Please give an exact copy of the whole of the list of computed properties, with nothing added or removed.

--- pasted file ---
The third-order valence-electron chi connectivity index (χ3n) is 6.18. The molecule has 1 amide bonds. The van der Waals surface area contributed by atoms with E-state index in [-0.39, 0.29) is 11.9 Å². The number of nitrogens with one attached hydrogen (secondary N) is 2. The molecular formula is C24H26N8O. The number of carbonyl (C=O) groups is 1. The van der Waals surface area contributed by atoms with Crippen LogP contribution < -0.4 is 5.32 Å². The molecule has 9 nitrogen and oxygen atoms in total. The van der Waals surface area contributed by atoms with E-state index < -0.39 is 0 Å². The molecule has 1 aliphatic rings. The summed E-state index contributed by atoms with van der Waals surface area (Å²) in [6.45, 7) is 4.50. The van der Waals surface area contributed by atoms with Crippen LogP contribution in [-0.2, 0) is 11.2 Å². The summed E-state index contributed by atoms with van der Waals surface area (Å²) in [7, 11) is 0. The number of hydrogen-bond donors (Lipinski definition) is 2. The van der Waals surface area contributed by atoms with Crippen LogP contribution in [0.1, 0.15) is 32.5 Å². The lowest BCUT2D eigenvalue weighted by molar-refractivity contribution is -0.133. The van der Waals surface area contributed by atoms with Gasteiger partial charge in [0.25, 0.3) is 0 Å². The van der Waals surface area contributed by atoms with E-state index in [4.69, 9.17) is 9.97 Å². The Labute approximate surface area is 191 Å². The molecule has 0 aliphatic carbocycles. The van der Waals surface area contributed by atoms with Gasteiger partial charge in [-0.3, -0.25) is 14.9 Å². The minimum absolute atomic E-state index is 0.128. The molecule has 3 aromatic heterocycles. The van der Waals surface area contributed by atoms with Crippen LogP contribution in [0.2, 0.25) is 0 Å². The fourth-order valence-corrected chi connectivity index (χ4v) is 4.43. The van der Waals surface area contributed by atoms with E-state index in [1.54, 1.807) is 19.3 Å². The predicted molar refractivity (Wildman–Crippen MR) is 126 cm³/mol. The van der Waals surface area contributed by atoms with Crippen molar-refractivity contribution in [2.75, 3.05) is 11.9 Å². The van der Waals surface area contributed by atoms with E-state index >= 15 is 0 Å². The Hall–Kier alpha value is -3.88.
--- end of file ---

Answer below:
The third-order valence-electron chi connectivity index (χ3n) is 6.18. The molecule has 1 amide bonds. The van der Waals surface area contributed by atoms with E-state index in [-0.39, 0.29) is 11.9 Å². The number of nitrogens with one attached hydrogen (secondary N) is 2. The molecular formula is C24H26N8O. The number of carbonyl (C=O) groups is 1. The van der Waals surface area contributed by atoms with Crippen LogP contribution < -0.4 is 5.32 Å². The molecule has 9 nitrogen and oxygen atoms in total. The van der Waals surface area contributed by atoms with E-state index < -0.39 is 0 Å². The molecule has 1 aliphatic rings. The summed E-state index contributed by atoms with van der Waals surface area (Å²) in [6.45, 7) is 4.50. The van der Waals surface area contributed by atoms with Crippen LogP contribution in [-0.2, 0) is 11.2 Å². The summed E-state index contributed by atoms with van der Waals surface area (Å²) in [7, 11) is 0. The number of hydrogen-bond donors (Lipinski definition) is 2. The van der Waals surface area contributed by atoms with Crippen LogP contribution in [0.1, 0.15) is 32.5 Å². The lowest BCUT2D eigenvalue weighted by molar-refractivity contribution is -0.133. The van der Waals surface area contributed by atoms with Gasteiger partial charge in [0.25, 0.3) is 0 Å². The van der Waals surface area contributed by atoms with E-state index in [4.69, 9.17) is 9.97 Å². The Labute approximate surface area is 191 Å². The molecule has 0 aliphatic carbocycles. The van der Waals surface area contributed by atoms with Gasteiger partial charge in [-0.3, -0.25) is 14.9 Å². The minimum absolute atomic E-state index is 0.128. The molecule has 3 aromatic heterocycles. The van der Waals surface area contributed by atoms with Crippen LogP contribution in [0.2, 0.25) is 0 Å². The fourth-order valence-corrected chi connectivity index (χ4v) is 4.43. The van der Waals surface area contributed by atoms with E-state index in [1.54, 1.807) is 19.3 Å². The predicted molar refractivity (Wildman–Crippen MR) is 126 cm³/mol. The van der Waals surface area contributed by atoms with Crippen molar-refractivity contribution in [2.75, 3.05) is 11.9 Å². The van der Waals surface area contributed by atoms with E-state index >= 15 is 0 Å². The Hall–Kier alpha value is -3.88.